Business group criticises new tax digitisation timetable

The Federation of Small Businesses (FSB) has criticised the revisions made by HM Revenue & Customs (HMRC) to the timetable for the successful implementation of Making Tax Digital (MTD).

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The business group called for the introduction of MTD to begin in 2020 rather than in 2018 as planned, and for smaller businesses to be excluded from the scheme altogether. This is despite concessions made by the government following consultation, including providing free software to businesses with the ‘most straightforward’ tax arrangements and continuing to allow businesses to use spreadsheets for their record-keeping.

Mike Cherry, National Chairman of the FSB, said: ‘The timetable laid out by ministers in Autumn Statement 2015 is now a total fantasy. It is unachievable given the latest delays. The programme cannot begin before 2020 without causing considerable disruption to economic growth, investment and employment.

 

‘Small businesses were expecting clarity around how to meet their tax obligations from 2018, and they still do not know what they will face.

‘As small business owners plan their approach to Brexit, rushing in mandatory quarterly tax reporting is a headache they just don’t need.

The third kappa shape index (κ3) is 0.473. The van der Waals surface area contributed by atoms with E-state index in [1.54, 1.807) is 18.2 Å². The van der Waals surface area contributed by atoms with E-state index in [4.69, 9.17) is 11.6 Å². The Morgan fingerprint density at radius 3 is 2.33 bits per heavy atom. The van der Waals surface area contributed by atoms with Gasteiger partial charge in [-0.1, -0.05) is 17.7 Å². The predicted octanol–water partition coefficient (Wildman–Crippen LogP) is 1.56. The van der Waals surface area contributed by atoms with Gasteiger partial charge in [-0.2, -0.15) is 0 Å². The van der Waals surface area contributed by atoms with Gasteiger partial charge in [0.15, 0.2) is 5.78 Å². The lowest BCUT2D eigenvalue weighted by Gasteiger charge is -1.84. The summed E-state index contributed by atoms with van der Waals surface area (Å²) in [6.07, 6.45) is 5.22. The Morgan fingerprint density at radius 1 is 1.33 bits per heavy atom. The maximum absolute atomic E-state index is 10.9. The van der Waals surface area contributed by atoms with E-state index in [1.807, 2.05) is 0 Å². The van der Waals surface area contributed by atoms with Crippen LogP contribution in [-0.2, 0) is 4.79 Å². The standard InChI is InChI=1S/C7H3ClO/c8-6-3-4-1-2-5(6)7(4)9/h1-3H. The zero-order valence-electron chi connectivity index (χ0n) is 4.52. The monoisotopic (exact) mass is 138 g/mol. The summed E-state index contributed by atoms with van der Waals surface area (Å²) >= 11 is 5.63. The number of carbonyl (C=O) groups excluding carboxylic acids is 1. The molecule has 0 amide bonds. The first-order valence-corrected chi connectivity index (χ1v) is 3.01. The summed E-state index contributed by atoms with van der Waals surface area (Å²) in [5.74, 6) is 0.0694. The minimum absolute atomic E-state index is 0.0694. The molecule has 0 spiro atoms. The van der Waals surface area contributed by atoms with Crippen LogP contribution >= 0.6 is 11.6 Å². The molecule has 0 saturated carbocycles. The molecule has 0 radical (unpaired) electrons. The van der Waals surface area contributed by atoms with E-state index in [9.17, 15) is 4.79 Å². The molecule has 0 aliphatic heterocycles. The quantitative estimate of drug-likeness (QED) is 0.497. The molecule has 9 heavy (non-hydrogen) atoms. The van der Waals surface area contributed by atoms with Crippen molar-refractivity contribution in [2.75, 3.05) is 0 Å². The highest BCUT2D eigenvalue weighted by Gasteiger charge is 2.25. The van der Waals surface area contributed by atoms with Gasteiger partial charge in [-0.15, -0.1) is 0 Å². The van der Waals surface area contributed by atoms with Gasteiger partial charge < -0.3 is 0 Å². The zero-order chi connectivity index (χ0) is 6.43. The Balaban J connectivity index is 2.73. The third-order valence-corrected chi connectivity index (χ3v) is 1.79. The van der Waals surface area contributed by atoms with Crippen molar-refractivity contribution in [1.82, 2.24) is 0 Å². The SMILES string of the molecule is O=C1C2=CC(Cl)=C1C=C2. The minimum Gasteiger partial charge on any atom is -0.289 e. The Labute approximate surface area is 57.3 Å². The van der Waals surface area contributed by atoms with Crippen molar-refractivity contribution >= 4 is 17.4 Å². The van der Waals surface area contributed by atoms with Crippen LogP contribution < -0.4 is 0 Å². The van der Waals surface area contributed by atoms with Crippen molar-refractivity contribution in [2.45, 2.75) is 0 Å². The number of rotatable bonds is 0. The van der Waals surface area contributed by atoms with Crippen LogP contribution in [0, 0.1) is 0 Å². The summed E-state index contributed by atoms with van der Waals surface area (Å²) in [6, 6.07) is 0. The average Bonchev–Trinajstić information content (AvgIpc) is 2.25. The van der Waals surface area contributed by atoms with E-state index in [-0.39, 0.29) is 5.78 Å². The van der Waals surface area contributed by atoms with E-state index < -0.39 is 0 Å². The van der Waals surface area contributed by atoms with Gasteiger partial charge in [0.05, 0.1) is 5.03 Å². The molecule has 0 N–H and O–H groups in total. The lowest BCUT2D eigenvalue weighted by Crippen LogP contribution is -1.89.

‘We will be raising this with ministers at every level, bringing together a broad alliance across the business community, accountancy and tax bodies.’

The Chartered Institute of Taxation (CIOT) also called for a delay in implementation and for the mandation threshold for MTD to be raised from the proposed £10,000 turnover to £83,000.

CIOT President, Bill Dodwell, said: ‘Getting this done quickly is less important than getting it done right.

‘Moving the UK to a digital tax system will undoubtedly bring benefits but the scale of the change is so significant that it would benefit from being carefully phased in.

‘A phased introduction would give small and medium-size businesses sufficient time to prepare for the significant administrative, technological and financial implications associated with the shift to digital accounting.’

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